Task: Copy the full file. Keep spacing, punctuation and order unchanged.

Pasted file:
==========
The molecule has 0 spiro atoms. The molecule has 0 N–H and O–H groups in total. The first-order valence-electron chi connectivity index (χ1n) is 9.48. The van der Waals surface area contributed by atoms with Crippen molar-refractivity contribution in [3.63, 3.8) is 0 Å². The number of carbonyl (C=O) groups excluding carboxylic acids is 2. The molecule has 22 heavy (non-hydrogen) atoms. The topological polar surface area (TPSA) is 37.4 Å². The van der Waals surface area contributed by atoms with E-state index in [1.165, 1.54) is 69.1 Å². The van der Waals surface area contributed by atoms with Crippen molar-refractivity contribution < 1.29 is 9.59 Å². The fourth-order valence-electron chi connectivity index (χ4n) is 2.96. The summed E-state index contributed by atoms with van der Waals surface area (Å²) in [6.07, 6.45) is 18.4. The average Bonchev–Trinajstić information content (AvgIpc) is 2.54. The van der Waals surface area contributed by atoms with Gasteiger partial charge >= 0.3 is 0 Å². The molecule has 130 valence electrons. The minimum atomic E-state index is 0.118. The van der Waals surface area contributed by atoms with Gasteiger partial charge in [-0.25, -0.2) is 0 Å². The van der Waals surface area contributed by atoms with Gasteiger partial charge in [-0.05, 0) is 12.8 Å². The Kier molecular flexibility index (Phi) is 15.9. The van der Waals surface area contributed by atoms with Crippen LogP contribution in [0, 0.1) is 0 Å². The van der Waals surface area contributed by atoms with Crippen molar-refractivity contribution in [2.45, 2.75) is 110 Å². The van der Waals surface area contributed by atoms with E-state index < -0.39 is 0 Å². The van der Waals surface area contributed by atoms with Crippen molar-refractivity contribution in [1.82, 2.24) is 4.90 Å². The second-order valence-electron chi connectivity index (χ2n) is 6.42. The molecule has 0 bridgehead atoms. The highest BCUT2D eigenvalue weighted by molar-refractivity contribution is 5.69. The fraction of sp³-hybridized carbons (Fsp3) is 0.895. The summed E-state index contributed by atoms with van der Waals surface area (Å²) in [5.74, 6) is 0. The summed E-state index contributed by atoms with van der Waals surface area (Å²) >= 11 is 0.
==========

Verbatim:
The molecule has 0 spiro atoms. The molecule has 0 N–H and O–H groups in total. The first-order valence-electron chi connectivity index (χ1n) is 9.48. The van der Waals surface area contributed by atoms with Crippen molar-refractivity contribution in [3.63, 3.8) is 0 Å². The number of carbonyl (C=O) groups excluding carboxylic acids is 2. The molecule has 22 heavy (non-hydrogen) atoms. The topological polar surface area (TPSA) is 37.4 Å². The van der Waals surface area contributed by atoms with E-state index in [1.165, 1.54) is 69.1 Å². The van der Waals surface area contributed by atoms with Crippen molar-refractivity contribution < 1.29 is 9.59 Å². The fourth-order valence-electron chi connectivity index (χ4n) is 2.96. The summed E-state index contributed by atoms with van der Waals surface area (Å²) in [6.07, 6.45) is 18.4. The average Bonchev–Trinajstić information content (AvgIpc) is 2.54. The van der Waals surface area contributed by atoms with Gasteiger partial charge >= 0.3 is 0 Å². The molecule has 130 valence electrons. The minimum atomic E-state index is 0.118. The van der Waals surface area contributed by atoms with Gasteiger partial charge in [-0.25, -0.2) is 0 Å². The van der Waals surface area contributed by atoms with Gasteiger partial charge in [-0.05, 0) is 12.8 Å². The Kier molecular flexibility index (Phi) is 15.9. The van der Waals surface area contributed by atoms with Crippen LogP contribution in [0, 0.1) is 0 Å². The van der Waals surface area contributed by atoms with Crippen molar-refractivity contribution in [2.45, 2.75) is 110 Å². The van der Waals surface area contributed by atoms with E-state index < -0.39 is 0 Å². The van der Waals surface area contributed by atoms with Crippen molar-refractivity contribution in [1.82, 2.24) is 4.90 Å². The second-order valence-electron chi connectivity index (χ2n) is 6.42. The molecule has 0 bridgehead atoms. The highest BCUT2D eigenvalue weighted by molar-refractivity contribution is 5.69. The fraction of sp³-hybridized carbons (Fsp3) is 0.895. The summed E-state index contributed by atoms with van der Waals surface area (Å²) in [5.74, 6) is 0. The summed E-state index contributed by atoms with van der Waals surface area (Å²) >= 11 is 0.